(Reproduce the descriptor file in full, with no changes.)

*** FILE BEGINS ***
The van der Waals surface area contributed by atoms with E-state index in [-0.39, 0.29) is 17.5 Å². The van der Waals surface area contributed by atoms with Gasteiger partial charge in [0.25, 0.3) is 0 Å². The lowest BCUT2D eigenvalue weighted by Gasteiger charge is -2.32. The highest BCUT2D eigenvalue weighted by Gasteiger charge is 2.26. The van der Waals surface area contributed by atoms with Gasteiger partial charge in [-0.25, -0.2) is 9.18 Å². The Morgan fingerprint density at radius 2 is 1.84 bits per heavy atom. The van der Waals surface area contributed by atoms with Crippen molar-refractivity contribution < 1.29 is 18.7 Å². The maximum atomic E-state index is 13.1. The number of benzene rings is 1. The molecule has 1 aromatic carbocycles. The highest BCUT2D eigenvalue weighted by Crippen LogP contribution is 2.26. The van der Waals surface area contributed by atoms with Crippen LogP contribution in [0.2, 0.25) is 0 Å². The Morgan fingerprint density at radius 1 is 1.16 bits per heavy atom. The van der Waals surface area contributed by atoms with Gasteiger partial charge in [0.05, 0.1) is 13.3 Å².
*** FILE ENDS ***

The van der Waals surface area contributed by atoms with E-state index in [-0.39, 0.29) is 17.5 Å². The van der Waals surface area contributed by atoms with Gasteiger partial charge in [0.25, 0.3) is 0 Å². The lowest BCUT2D eigenvalue weighted by Gasteiger charge is -2.32. The highest BCUT2D eigenvalue weighted by Gasteiger charge is 2.26. The van der Waals surface area contributed by atoms with Gasteiger partial charge in [-0.25, -0.2) is 9.18 Å². The Morgan fingerprint density at radius 2 is 1.84 bits per heavy atom. The van der Waals surface area contributed by atoms with Crippen molar-refractivity contribution < 1.29 is 18.7 Å². The maximum atomic E-state index is 13.1. The number of benzene rings is 1. The molecule has 1 aromatic carbocycles. The highest BCUT2D eigenvalue weighted by Crippen LogP contribution is 2.26. The van der Waals surface area contributed by atoms with Crippen LogP contribution in [0.2, 0.25) is 0 Å². The Morgan fingerprint density at radius 1 is 1.16 bits per heavy atom. The van der Waals surface area contributed by atoms with Gasteiger partial charge in [0.05, 0.1) is 13.3 Å².